Bar Association Involvement in Court Celebration
March 19, 1998
CJE Opinion No. 98-5
You have asked this Committee's advice with respect to potential bar association involvement in the celebration of a landmark anniversary of your court. You asked about the propriety of the following:
a) a bar association making a financial contribution to the event;
b) one or more members of a bar association being asked to write an updated history of the court;
c) one or more members of a bar association being asked to speak at the ceremony; and
d) one or more members of a bar association being asked to participate on the planning committee.
As you recognize, our Opinion 89-1 is relevant to the issues you raise. There we considered a court's proposed program to have lawyers and area businesses donate early American flags to a particular District Court, with their participation noted on a plaque in the courthouse. We advised that the program violated several different Canons. The plaques would create an impression that the lawyers or businesses so honored had earned the court's favor, thus violating Canon 2 (B). Moreover, the court's appearance of neutrality toward particular lawyers would be compromised, in violation of Canon 4. In addition, we advised that the fund-raising aspects of the program violated Canon 5 (B) (2), which states that "A judge should not solicit funds for any . . . civic organization, or use or permit the use of the prestige of his office for that purpose . . . ." We thought the program involved the court in using the power of its office to persuade others to contribute to a civic organization and noted the special danger when the court itself was the beneficiary of the solicitation.
With that background, we turn to the specific questions you ask. We believe that seeking a financial contribution from a bar association falls within the direct prohibition of our conclusion in Opinion 89-1. While it is true that the donors would be the more amorphous bar associations and not particular lawyers, the prohibition of Canon 5 (B) (2) does not depend solely on avoiding the appearance of favoritism that donations might imply. The prohibition also seeks to avoid the actual or perceived use of the power of the court to induce contributions, and it is phrased broadly to avoid any possibility of misuse or misunderstanding. We therefore conclude that contributions should not be sought from bar associations to the court's celebration of its anniversary.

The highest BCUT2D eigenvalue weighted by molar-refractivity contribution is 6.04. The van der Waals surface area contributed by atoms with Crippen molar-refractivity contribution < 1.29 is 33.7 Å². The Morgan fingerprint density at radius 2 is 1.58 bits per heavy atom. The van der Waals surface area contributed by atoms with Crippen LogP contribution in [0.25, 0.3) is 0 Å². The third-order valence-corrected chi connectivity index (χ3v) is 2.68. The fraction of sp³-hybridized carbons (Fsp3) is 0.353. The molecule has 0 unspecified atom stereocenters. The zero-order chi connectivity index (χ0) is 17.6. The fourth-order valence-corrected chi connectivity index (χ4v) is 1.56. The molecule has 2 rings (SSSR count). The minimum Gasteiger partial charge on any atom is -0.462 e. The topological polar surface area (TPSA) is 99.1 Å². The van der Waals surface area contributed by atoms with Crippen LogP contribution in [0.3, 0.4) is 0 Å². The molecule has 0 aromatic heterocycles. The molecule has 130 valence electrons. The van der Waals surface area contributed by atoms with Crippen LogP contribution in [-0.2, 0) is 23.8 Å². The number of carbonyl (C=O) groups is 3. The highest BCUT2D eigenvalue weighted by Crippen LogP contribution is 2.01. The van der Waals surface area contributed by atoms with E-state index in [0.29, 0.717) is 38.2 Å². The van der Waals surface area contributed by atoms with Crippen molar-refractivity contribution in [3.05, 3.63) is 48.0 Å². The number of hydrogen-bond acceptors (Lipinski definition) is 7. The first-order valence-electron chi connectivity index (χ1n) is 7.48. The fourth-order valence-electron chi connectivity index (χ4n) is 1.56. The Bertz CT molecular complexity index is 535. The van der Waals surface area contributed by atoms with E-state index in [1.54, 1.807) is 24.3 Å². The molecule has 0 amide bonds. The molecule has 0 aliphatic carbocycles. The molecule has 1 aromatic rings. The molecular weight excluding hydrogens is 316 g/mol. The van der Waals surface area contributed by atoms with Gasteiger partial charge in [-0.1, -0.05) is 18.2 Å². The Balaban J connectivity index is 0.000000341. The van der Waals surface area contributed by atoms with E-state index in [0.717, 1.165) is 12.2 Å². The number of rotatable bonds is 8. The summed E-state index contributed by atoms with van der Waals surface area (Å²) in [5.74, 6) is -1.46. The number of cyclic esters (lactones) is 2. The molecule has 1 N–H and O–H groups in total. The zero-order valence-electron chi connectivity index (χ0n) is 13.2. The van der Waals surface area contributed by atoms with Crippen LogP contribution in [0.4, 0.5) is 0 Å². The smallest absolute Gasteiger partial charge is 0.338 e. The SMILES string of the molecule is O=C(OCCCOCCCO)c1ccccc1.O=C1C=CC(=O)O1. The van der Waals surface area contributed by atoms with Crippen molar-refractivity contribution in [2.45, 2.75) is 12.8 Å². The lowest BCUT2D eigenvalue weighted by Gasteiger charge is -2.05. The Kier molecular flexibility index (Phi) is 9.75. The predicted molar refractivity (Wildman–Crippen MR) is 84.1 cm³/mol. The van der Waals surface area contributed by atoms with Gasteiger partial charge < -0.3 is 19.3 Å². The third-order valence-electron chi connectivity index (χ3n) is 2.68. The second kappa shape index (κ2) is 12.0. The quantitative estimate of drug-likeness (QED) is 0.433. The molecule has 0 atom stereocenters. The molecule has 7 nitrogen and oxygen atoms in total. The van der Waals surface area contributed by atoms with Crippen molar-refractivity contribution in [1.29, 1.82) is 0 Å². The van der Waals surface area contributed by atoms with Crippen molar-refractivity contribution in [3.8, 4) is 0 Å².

We next consider the propriety of asking certain members of bar associations to perform the activities listed in paragraphs b), c), and d) of your letter. While the inquiry speaks of members of bar associations, we believe that our advice is applicable to a request to any lawyer. Having interpreted the fund-raising prohibition of Canon 5 (B) (2) broadly and literally, we do not believe that it is necessary or wise to read the prohibitions of Canons 2 (B) and 4 regarding favoritism so broadly as to prohibit desirable professional interactions between courts and members of the bar. Judges single out particular lawyers to perform a wide variety of tasks, including service on committees appointed by courts, that aid in the administration of justice and the education of the public. The encouragement of such activities in Canons 4 and 5 makes it apparent that Canon 2 (B) and 4 do not prohibit lawyers and judges from working together to further those purposes. We therefore conclude that none of the activities mentioned in paragraphs b), c), and d) violate any provisions of the Code of Judicial Conduct. (But see Opinion 97-7 with respect to concerns we have raised when judges make such requests of lawyers who may practice before them when the judges are not making such requests in their judicial role but as leaders of a "legal" organization.)
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